I was recently interviewed by Recessionwire.com for an article about confidence in interviewing. This is a great topic due to the amount of layoffs and the need for people to find work. When layoffs and job loss occur, coupled with no one calling you back after submitting your resume to dozens of job opportunities. Your confidence can take a visible hit, which can inadvertently undermine your job interview opportunities.
The Confidence Game
Mark Twain once wrote that the only things required for success are ignorance and confidence. If we humbly assume a good measure of the former, then the only thing needed for a successful job search is confidence.
Simplistic? Perhaps. But for those of us who awake each morning to face yet another day of launching resumes into the ethers and throwing ourselves at the mercy of old cronies or long-lost college cohorts who just might provide that magical, silver-bullet nexus of our LinkedIn fantasies, it can be difficult to crank up the old confidence meter to the appropriate level of chipperness. Each non-returned inquiry and “we’re not hiring right now” response is one more pinprick in the life raft of our confidence.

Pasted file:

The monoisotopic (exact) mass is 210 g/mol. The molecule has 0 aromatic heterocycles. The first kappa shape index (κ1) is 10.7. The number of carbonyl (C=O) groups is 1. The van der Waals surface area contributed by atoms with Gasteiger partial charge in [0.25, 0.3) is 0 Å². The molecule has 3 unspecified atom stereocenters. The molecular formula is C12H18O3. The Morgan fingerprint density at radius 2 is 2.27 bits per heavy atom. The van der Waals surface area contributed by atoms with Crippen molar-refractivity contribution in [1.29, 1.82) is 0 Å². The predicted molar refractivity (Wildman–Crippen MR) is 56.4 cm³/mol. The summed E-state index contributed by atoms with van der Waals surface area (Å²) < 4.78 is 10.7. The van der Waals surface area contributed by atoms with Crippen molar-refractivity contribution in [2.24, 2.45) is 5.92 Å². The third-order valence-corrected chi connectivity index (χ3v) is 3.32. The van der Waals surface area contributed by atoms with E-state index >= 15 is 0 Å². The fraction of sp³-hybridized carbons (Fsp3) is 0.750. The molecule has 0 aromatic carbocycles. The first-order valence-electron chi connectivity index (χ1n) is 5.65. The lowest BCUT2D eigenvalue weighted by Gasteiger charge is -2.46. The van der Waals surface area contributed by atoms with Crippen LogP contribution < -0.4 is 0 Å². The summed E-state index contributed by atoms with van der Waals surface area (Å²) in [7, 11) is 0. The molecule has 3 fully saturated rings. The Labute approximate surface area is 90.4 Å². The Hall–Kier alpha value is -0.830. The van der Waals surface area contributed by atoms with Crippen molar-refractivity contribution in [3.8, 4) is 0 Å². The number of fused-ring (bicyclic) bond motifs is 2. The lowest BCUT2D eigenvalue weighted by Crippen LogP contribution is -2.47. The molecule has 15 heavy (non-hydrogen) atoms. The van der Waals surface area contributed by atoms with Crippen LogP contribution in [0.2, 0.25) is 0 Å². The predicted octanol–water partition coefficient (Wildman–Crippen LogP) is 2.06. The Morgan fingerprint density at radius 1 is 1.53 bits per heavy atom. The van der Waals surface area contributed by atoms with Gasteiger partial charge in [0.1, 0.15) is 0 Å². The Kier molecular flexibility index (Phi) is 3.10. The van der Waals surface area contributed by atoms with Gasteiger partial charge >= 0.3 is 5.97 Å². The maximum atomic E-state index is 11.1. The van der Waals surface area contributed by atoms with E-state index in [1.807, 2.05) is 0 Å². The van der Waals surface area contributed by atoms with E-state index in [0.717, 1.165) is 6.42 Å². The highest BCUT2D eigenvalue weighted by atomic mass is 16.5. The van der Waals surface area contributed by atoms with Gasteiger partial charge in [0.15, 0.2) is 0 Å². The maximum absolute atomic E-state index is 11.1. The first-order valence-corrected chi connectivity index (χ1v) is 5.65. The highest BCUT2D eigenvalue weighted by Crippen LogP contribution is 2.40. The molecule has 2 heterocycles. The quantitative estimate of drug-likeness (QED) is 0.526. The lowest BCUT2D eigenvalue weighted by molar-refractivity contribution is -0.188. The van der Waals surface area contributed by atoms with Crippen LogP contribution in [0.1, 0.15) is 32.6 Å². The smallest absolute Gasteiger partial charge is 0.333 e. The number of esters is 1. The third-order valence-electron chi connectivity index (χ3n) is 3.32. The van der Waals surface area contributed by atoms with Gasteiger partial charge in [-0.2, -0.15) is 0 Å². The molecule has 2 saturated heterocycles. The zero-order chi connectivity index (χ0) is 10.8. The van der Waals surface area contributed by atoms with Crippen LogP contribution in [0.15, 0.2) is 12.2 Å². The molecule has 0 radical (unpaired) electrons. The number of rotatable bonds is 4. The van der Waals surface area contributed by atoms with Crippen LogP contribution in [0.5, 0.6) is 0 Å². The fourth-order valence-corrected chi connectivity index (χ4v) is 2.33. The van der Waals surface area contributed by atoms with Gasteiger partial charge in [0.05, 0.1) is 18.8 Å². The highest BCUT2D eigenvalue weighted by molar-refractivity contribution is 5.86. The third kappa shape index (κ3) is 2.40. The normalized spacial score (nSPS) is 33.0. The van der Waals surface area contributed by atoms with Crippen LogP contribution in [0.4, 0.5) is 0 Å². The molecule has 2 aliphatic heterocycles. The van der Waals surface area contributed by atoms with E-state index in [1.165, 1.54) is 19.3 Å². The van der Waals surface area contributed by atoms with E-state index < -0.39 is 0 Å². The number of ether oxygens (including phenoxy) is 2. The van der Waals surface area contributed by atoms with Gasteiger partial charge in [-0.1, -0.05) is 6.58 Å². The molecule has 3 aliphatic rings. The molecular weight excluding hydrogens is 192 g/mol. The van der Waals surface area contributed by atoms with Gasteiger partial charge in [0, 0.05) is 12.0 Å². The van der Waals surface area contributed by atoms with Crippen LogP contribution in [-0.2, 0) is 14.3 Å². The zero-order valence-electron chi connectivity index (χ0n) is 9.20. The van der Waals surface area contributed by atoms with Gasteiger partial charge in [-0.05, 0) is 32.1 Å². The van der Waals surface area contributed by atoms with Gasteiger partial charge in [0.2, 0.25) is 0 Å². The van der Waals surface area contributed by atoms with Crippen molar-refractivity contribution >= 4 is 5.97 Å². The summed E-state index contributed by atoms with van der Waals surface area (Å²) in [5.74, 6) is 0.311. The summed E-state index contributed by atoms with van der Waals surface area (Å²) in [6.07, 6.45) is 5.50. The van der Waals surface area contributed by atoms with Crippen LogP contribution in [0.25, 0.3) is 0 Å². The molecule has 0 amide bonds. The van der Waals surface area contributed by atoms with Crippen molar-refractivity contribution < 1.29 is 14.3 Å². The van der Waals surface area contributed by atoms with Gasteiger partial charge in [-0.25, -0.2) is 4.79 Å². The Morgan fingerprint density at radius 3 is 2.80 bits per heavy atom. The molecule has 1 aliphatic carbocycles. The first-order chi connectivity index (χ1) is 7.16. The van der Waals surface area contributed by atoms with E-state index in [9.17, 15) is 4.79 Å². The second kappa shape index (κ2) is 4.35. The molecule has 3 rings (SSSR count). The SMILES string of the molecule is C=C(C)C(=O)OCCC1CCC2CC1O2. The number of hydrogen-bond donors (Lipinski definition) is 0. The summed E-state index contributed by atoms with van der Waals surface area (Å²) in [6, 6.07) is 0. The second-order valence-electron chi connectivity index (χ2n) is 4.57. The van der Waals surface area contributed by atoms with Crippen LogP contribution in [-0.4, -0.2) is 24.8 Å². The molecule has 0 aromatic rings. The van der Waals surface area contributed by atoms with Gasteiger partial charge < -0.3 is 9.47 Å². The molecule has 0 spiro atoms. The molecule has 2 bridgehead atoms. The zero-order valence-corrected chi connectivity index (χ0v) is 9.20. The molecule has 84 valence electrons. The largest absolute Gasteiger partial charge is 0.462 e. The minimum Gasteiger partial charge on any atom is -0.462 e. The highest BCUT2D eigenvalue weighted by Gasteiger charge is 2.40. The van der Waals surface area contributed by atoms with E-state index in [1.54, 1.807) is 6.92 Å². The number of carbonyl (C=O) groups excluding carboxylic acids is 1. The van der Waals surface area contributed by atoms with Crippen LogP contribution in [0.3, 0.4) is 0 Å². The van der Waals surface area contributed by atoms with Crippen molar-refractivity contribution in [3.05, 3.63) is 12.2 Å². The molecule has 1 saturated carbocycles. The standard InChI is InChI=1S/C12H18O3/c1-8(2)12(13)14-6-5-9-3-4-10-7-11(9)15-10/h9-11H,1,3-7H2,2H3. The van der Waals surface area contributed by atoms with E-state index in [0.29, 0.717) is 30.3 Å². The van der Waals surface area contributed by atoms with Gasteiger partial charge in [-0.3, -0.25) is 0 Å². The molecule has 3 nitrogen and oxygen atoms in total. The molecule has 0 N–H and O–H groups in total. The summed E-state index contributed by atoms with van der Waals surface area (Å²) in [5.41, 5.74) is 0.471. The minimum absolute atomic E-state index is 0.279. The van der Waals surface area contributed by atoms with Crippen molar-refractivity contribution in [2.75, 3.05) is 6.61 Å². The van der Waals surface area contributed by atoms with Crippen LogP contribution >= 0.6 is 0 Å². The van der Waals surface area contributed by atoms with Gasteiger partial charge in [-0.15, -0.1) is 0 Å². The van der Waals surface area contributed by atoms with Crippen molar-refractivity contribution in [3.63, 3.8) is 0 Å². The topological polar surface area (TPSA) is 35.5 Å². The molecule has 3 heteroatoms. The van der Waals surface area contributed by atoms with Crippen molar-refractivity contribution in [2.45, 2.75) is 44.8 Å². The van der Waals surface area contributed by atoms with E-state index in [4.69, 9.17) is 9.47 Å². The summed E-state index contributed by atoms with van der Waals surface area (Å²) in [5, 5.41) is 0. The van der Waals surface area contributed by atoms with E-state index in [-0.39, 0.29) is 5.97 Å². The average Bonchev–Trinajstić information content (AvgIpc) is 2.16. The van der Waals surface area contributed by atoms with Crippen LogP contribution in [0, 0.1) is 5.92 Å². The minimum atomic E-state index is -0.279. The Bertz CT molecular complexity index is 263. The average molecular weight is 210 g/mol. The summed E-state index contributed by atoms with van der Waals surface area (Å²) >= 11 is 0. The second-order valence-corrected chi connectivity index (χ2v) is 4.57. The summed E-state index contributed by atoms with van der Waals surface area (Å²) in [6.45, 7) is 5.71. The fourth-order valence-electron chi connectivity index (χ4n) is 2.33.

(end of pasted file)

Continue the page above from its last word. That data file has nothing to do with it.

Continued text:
But let’s get real—sinking beneath the waves simply isn’t an option. That means we must meet each pinhole in the raft with a fresh wad of Double Bubble, chewed vigorously and confidently. Sure, you can hide in the closet now and then, shut the door, cover your mouth with an unused business suit and let out a primal scream or two. But then shake off the dust bunnies and get back in the living room.
“Everything you do, say, or write is a reflection of your confidence,” says Nick Reddin, business development manager for Manpower, one of the largest employment services companies in the world. “Your resume, cover letter, hand shake, telephone demeanor—everything should project that you are ready to take on the position you are applying for.”
In his position at Manpower, Reddin talks with hundreds of prospective candidates, both as an employment advisor and on behalf of employers. He says his instincts can tell when a candidate is been through the grinder and is starting to feel defeated.